GOP senator says he supports national chokehold ban

GOP senator says he supports national chokehold ban
© Greg Nash

Sen. James LankfordJames Paul LankfordBill requiring companies report cyber incidents moves forward in the Senate Manchin's 'red line' on abortion splits Democrats Lankford draws second GOP primary challenger in Oklahoma MORE (R-Okla.) said Sunday he supports passing a national ban on chokeholds as part of police reform legislation. 

“I do believe chokeholds should be banned,” Lankford said Sunday on CNN’s “State of the Union.” 

“Absolutely we should have that, that is one of the things that we should have engaged in a long time ago,” he said in a separate interview Sunday on ABC’s “This Week,” when regarding a ban on chokeholds. 

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“This has been pretty clear. There has been a longstanding principle out there that is not needed for that situation,” he added. 

The senator said that most departments have already banned chokeholds, either explicitly or by not training for chokeholds and banning officers from using measures they are not trained for. 

Lankford cited a 2017 consensus document by law enforcement from around the country that he said concluded chokeholds are not needed.

“So I think that's not an issue for us,” Lankford said. 

Congressional Democrats last week put forward legislation regarding policing reform measures. The push for reform has been amplified following the killing of George Floyd.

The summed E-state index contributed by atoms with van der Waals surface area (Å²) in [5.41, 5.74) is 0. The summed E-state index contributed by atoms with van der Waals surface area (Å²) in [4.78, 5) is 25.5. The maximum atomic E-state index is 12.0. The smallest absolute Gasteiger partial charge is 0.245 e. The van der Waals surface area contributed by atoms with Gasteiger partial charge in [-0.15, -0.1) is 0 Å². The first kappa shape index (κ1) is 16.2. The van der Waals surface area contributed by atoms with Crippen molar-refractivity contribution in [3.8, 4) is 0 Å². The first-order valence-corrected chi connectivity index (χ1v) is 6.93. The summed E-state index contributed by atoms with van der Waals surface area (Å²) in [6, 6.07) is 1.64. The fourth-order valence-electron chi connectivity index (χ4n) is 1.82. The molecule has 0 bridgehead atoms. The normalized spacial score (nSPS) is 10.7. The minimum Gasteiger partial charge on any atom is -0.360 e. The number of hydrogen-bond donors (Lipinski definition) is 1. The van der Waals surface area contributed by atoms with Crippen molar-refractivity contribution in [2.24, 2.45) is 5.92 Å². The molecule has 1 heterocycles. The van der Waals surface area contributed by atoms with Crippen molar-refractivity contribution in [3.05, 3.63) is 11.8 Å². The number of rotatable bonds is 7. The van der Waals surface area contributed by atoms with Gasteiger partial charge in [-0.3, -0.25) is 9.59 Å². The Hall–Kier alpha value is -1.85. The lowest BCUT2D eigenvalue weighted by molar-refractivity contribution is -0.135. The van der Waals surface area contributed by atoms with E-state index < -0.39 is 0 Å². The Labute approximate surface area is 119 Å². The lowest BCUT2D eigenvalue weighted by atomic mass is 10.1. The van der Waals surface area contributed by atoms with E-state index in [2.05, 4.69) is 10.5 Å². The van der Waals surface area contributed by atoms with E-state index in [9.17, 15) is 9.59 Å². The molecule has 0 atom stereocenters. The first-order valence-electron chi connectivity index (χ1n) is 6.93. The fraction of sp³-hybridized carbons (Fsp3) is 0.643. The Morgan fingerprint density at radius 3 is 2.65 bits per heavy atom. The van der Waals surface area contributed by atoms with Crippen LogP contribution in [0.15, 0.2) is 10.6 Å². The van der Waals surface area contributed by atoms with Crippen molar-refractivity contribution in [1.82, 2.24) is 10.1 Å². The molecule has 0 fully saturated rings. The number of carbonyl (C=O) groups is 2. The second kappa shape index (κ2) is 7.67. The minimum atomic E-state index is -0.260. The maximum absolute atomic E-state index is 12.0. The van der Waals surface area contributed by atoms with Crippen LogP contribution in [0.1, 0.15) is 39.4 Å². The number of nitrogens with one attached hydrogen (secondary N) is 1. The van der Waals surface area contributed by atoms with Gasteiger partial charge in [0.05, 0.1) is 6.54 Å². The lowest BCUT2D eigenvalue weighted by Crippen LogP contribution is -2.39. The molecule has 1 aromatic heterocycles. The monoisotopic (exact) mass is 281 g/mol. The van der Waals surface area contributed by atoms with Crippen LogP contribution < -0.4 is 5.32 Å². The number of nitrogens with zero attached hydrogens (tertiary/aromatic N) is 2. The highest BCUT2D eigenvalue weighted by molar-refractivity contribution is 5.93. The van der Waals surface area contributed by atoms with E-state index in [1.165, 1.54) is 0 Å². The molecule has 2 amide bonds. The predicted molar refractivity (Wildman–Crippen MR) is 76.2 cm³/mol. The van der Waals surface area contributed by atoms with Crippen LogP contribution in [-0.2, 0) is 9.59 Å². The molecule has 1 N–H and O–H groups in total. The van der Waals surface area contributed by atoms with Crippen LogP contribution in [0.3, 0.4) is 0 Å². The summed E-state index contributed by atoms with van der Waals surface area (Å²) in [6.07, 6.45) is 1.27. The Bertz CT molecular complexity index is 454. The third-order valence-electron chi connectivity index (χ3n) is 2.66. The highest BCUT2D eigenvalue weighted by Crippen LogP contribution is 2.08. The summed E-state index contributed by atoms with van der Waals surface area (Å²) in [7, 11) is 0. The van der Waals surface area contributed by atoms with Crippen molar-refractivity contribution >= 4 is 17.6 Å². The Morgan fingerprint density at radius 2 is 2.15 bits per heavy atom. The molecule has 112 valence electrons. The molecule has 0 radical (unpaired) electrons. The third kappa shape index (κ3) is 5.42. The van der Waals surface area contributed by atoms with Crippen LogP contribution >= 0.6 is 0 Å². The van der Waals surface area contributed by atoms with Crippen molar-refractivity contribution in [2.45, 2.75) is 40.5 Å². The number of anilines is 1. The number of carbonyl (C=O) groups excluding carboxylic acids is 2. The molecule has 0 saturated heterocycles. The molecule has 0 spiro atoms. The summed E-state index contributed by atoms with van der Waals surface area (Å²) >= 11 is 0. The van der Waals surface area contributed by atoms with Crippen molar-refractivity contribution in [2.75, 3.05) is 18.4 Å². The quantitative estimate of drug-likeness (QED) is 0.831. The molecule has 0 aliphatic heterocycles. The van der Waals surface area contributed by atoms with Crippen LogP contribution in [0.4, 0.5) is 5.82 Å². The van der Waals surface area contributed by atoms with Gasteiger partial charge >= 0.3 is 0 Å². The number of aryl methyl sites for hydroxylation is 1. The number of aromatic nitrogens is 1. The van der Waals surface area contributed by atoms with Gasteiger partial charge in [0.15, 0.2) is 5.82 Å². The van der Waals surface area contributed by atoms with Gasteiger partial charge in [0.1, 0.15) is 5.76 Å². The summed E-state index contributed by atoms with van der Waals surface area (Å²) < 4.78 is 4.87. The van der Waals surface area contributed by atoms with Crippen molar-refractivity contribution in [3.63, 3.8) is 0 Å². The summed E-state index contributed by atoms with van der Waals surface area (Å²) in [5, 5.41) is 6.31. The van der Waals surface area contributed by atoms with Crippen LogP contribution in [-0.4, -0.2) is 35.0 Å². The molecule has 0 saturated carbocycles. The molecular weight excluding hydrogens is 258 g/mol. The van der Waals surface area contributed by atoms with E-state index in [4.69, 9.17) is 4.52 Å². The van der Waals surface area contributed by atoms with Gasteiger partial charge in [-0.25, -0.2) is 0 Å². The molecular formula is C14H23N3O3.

Sen. Tim ScottTimothy (Tim) Eugene ScottTim Scott takes in .3 million in third quarter Nikki Haley gets lifetime post on Clemson Board of Trustees First senator formally endorses Bass in LA mayoral bid MORE (R-S.C.) said Thursday he will be introducing Senate Republicans' police reform bill by the middle of the week. 

House Minority Leader Kevin McCarthyKevin McCarthyCheney reveals GOP's Banks claimed he was Jan. 6 panel's ranking member House votes to hold Bannon in contempt of Congress GOP memo urges lawmakers to blame White House 'grinches' for Christmas delays MORE (R-Calif.) said Thursday he supports language in Democrats’ bill that bans chokeholds, but the provision has been met with skepticism from some Republican lawmakers. 

Floyd died in Minneapolis police custody last month after an officer knelt on his neck for several minutes as Floyd said he couldn't breathe. Four officers were fired and charged.

Floyd’s death sparked nationwide protests over racial inequality and police brutality in the United States.